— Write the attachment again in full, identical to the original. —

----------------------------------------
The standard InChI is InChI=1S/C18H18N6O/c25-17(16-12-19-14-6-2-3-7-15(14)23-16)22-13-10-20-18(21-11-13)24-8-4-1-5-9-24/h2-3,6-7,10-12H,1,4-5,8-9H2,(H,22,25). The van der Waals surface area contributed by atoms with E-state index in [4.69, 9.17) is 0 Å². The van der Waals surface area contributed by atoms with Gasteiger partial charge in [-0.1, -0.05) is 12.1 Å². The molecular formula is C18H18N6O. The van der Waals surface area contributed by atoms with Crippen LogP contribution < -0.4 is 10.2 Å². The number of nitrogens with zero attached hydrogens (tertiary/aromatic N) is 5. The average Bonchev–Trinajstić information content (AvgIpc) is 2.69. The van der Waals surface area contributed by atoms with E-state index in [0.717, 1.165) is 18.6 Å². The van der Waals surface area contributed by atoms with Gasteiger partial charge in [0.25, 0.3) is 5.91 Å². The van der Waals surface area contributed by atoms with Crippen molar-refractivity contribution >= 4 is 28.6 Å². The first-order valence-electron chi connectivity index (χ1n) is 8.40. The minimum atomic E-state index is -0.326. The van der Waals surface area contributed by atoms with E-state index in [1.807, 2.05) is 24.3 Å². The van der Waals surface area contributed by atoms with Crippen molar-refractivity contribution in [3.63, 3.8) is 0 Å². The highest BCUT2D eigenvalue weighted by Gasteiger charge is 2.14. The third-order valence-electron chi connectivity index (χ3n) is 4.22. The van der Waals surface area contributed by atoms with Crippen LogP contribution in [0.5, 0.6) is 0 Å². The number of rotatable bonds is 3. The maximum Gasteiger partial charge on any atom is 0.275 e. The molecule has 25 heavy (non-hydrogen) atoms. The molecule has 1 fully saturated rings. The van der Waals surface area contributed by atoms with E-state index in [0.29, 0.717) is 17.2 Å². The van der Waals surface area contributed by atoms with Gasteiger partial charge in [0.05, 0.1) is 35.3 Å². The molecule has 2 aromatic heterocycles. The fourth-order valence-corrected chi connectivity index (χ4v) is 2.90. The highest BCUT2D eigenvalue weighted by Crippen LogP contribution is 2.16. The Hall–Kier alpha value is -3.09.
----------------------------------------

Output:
The standard InChI is InChI=1S/C18H18N6O/c25-17(16-12-19-14-6-2-3-7-15(14)23-16)22-13-10-20-18(21-11-13)24-8-4-1-5-9-24/h2-3,6-7,10-12H,1,4-5,8-9H2,(H,22,25). The van der Waals surface area contributed by atoms with E-state index in [4.69, 9.17) is 0 Å². The van der Waals surface area contributed by atoms with Gasteiger partial charge in [-0.1, -0.05) is 12.1 Å². The molecular formula is C18H18N6O. The van der Waals surface area contributed by atoms with Crippen LogP contribution < -0.4 is 10.2 Å². The number of nitrogens with zero attached hydrogens (tertiary/aromatic N) is 5. The average Bonchev–Trinajstić information content (AvgIpc) is 2.69. The van der Waals surface area contributed by atoms with E-state index in [0.717, 1.165) is 18.6 Å². The van der Waals surface area contributed by atoms with Gasteiger partial charge in [0.25, 0.3) is 5.91 Å². The van der Waals surface area contributed by atoms with Crippen molar-refractivity contribution >= 4 is 28.6 Å². The first-order valence-electron chi connectivity index (χ1n) is 8.40. The minimum atomic E-state index is -0.326. The van der Waals surface area contributed by atoms with E-state index in [1.807, 2.05) is 24.3 Å². The van der Waals surface area contributed by atoms with Crippen molar-refractivity contribution in [3.63, 3.8) is 0 Å². The highest BCUT2D eigenvalue weighted by Gasteiger charge is 2.14. The third-order valence-electron chi connectivity index (χ3n) is 4.22. The van der Waals surface area contributed by atoms with Crippen LogP contribution in [0.5, 0.6) is 0 Å². The number of rotatable bonds is 3. The maximum Gasteiger partial charge on any atom is 0.275 e. The molecule has 25 heavy (non-hydrogen) atoms. The molecule has 1 fully saturated rings. The van der Waals surface area contributed by atoms with E-state index in [0.29, 0.717) is 17.2 Å². The van der Waals surface area contributed by atoms with Gasteiger partial charge in [0.05, 0.1) is 35.3 Å². The molecule has 2 aromatic heterocycles. The fourth-order valence-corrected chi connectivity index (χ4v) is 2.90. The highest BCUT2D eigenvalue weighted by Crippen LogP contribution is 2.16. The Hall–Kier alpha value is -3.09.